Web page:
For HCA, selling five hospitals is paring less than 3% of its 190-hospital portfolio. For Capella Healthcare, buying those five hospitals is the real start of the 3-month-old company.
Nashville-based HCA said last week that it had agreed to sell the five hospitals, all smaller and more rural than the bulk of its portfolio, to Capella for $260 million. Capella, Brentwood, Tenn., said it plans to sell one of the hospitals, North Monroe Medical Center, Monroe, La., to its local competitor, St. Francis Medical Center in Monroe, so the company will have four hospitals once the deals are completed later this year.
Capella was formed in April by two former Province Healthcare Co. executives (May 9, p. 12), Daniel Slipkovich and Thomas Anderson, with a $200 million investment by private-equity firm GTCR Golder Rauner. The company was formed just as Province was being acquired by LifePoint Hospitals. Coincidentally, LifePoint also bought five hospitals, paying $285 million, that were part of HCA's 10-hospital divestiture plan announced in March.
HCA's hospitals have been in Capella's crosshairs from the start. Slipkovich, Capella's chief executive officer, said in an interview in April that the company was interested in bidding on the HCA hospitals set aside for divestiture. Speaking of rural hospitals more generally, Slipkovich said he and Anderson, the company's president, "saw the market opportunity as so positive right now that, instead of taking a month or two off, we felt it was important to get going."
HCA announced the Capella deal last week as it reported a 15% increase in profits for the second quarter despite a mixed report on volume. HCA said somewhat higher reimbursements, a one-time tax gain and continued reduction in the company's reserve for malpractice insurance were behind the rise in profits.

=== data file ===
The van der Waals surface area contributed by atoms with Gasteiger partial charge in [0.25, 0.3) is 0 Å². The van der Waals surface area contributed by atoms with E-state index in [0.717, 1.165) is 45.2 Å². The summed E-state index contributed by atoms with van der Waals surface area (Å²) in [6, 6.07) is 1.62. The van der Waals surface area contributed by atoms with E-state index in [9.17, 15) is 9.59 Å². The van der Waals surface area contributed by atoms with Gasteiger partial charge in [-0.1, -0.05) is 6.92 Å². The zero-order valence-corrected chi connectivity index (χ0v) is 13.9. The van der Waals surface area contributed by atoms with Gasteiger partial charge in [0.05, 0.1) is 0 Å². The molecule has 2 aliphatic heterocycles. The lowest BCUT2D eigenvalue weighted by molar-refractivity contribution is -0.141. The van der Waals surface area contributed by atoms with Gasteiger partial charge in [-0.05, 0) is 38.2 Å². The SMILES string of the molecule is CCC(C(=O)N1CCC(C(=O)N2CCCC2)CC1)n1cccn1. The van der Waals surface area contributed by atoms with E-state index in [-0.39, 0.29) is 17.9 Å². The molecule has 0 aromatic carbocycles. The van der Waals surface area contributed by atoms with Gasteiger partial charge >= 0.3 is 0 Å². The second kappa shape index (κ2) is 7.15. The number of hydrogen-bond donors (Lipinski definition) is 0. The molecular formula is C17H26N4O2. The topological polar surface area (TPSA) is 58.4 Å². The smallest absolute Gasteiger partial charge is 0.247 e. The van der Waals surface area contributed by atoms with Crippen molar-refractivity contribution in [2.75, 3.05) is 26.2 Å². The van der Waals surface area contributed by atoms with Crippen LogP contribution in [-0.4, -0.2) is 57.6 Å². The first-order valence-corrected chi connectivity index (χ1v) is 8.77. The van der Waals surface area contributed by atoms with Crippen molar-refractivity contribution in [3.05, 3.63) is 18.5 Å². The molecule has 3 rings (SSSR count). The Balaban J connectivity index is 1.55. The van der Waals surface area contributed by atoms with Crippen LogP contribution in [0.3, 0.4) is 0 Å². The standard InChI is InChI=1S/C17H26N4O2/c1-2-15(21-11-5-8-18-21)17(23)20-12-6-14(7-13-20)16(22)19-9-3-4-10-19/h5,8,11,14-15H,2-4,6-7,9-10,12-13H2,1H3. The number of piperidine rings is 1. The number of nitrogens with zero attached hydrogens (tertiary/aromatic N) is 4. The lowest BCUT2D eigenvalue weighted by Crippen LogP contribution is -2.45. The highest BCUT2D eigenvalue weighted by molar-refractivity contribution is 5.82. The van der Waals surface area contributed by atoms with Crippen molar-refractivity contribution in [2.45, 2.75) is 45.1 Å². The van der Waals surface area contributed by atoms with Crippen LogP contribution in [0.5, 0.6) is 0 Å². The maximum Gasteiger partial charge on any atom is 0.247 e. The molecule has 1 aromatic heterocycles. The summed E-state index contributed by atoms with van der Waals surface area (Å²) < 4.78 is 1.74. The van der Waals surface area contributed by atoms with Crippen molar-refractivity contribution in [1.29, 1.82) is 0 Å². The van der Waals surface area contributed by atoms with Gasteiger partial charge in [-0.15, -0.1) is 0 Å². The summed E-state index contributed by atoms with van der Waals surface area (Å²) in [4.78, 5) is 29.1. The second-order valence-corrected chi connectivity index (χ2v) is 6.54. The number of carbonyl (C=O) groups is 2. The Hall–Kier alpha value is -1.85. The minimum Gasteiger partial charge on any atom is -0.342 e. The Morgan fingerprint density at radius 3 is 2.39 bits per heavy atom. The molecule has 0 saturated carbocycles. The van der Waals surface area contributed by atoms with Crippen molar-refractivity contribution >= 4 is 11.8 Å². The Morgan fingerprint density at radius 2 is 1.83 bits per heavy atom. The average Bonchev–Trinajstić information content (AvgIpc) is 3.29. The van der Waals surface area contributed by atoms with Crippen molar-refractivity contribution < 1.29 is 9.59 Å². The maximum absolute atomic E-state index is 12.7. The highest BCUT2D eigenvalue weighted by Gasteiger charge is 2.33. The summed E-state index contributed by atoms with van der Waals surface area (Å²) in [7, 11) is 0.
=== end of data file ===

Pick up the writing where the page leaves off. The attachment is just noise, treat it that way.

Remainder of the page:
HCA said it earned $405 million, or 90 cents per share, in the quarter, compared with $352 million, or 72 cents per share, in the year-ago quarter. Revenue rose 4% to about $6.1 billion. Same-facility admissions were down 0.3%, but same-facility equivalent admissions were up 1.2%.
For the six months, the company earned $819 million, or $1.84 per share, up 17.5% from $697 million, or $1.41 per share, in the year-ago period. Revenue increased 4% to about $12.6 billion. Admissions and equivalent admissions rose 0.3% and 1.7%, respectively. As previously reported, a favorable tax settlement added $48 million, or 11 cents per share, to HCA's second-quarter profits. The company said it was able to reduce its malpractice reserves by $36 million pre-tax in the quarter. HCA operates 190 hospitals and 92 ambulatory surgery centers.
Darren Lehrich, a healthcare stock analyst with Deutsche Bank, said in a research report that HCA offset the mediocre patient volume with good expense control. Labor costs, in particular, declined 0.6 points as a percentage of revenue.